With great brands come great responsibility. If you are at the stage where you need to advertise your startup’s existence to the world at conferences, events and in living rooms across the world, then you are in the fortunate position to think about purchasing SWAG!
“Swag” are freebies that you give away. Swag = Stuff We All Get. Popular swag items are T-shirts, notebooks, pens, pencils, stickers…the list goes on. Enterprise software companies clearly have a difficult time making swag; I see trade shows filled with pens and stress balls all around.Why? Lots of people don’t think critically about the type of swag they give away.
In reality you can give anything away, but they need to be things people like, things that last and something that relates to your product and bottom line. Here are my three rules about swag:
1) people should keep great swag forever, so don’t buy stuff that breaks
If you’re going to invest in swag or marketing collateral, make sure it is high quality. There is nothing worse than swag that falls apart. This is most important for apparel giveaways, pens and backpacks and travel materials. Comfortable clothing and well-made utility items are something everyone wants. Give me a good pen, and I’ll use it forever, even if it is some old school “myspace” pen (okay, maybe I would use it for other reasons as well, but you catch my drift).
Stickers are a cheap and easy swag item that everyone loves, but make sure your stickers can last forever. No one likes a worn out sticker on their laptop. StickerMule makes great, custom high-quality stickers that last.
Now for t-shirts, those are expensive, but as Pete Curley of HipChat said so well in his blog post about t-shirts: “I’d rather make 10 awesome shirts that will actually get worn than 1,000 shirts that will end up at the bottom of the closet”. You might need to spend $3 extra per t-shirt to get American Apparel or another high quality brand, but that will ensure your biggest fans can wear your t-shirts comfortably and for a longer period of time. There is an entire blog post devoted to t-shirt politics in tech by Adam Nash that’s worth a read.
2) great swag = stuff people like all the time.
This goes along with point #1: your swag should be stuff people want to keep forever and show to the world. If you’re going to invest money in swag, make sure you are giving away stuff that people can integrate into their everyday lives.
Giving away a boomerang, for example, is a non-sustainable swag item. It might be a hit at a conference when all the dudes get rambunctious and throw them at one another, but after the conference ends they are done. Water bottles, awesome USB sticks and cool backpacks, now those are stuff that people will want to keep forever. I printed some MongoDB Oyster Card holders for our fans in London, and it’s amazing how much people love them. They worked because it was a specific localized product that people need and use everyday.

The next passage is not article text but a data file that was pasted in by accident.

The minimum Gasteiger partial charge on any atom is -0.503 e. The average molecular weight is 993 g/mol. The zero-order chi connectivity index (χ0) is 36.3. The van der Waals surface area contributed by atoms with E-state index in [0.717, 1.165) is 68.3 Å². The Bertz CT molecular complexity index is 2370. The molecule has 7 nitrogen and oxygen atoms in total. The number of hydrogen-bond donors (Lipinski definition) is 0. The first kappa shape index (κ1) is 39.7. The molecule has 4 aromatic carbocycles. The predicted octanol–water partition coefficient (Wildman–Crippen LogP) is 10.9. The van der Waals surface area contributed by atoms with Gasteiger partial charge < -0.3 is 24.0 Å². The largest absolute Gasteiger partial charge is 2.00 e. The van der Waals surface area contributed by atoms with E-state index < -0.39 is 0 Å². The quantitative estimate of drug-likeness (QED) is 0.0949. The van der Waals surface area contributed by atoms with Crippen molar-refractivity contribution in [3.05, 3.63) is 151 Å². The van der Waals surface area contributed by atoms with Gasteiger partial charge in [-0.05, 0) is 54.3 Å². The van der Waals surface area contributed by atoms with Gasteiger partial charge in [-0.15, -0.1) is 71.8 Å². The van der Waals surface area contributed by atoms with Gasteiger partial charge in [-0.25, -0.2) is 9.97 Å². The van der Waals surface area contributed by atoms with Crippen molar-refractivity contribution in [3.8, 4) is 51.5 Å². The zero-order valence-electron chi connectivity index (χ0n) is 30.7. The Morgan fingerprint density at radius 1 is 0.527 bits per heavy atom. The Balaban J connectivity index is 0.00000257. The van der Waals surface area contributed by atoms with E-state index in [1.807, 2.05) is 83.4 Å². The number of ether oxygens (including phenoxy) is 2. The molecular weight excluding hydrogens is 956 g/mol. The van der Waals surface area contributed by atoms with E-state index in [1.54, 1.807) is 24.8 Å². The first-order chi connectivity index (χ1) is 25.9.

3) great swag will help people use your product better and more effectively
This is something not discussed enough. Your swag should have some relationship to your product. I’ve seen a lot of our partners make awesome swag, but it doesn’t make a connection between the product and its value. Don’t give away a boomerang if you’re trying to sell databases–that doesn’t make any sense! (FYI None of our competitors, as far as I know, have made boomerangs as their swag item).
MongoLab’s Document-Oriented Notebooks
MongoDB cloud hosting provider MongoLab put together what is called the “Document Oriented Notebook”, a pocket-sized guide to MongoDB schema design and queries in different langauges, along with some free space for writing down notes. Great idea and props to Ben Wen, MongoLab’s VP of Marketing and Sales, who is always full of fresh ideas.
At 10gen, our community team made some awesome swag decisions, one of those is the Little MongoDB Book. This was a free, creative commons licensed e-book authored by Karl Seguin–one of our MongoDB Masters–that Meghan and the rest of the community team decided to print and give out at conferences. It’s now our most popular swag item. This past week, someone at EuroPython approached me to thank me for the Little Book: “I get all these fliers and postcards that I can’t use, but this book actually helped me learn something.”
Swag can engage customers in your product, so think about how you can do that in the right way. If your product is difficult to use, then why not use your swag to help your customers? Your t-shirts could double as installation guides (nerds would go crazy for those). Get creative, because it is sometimes difficult to make tangible items for web and tech companies. It might involve a little more thinking, but it could go a long way!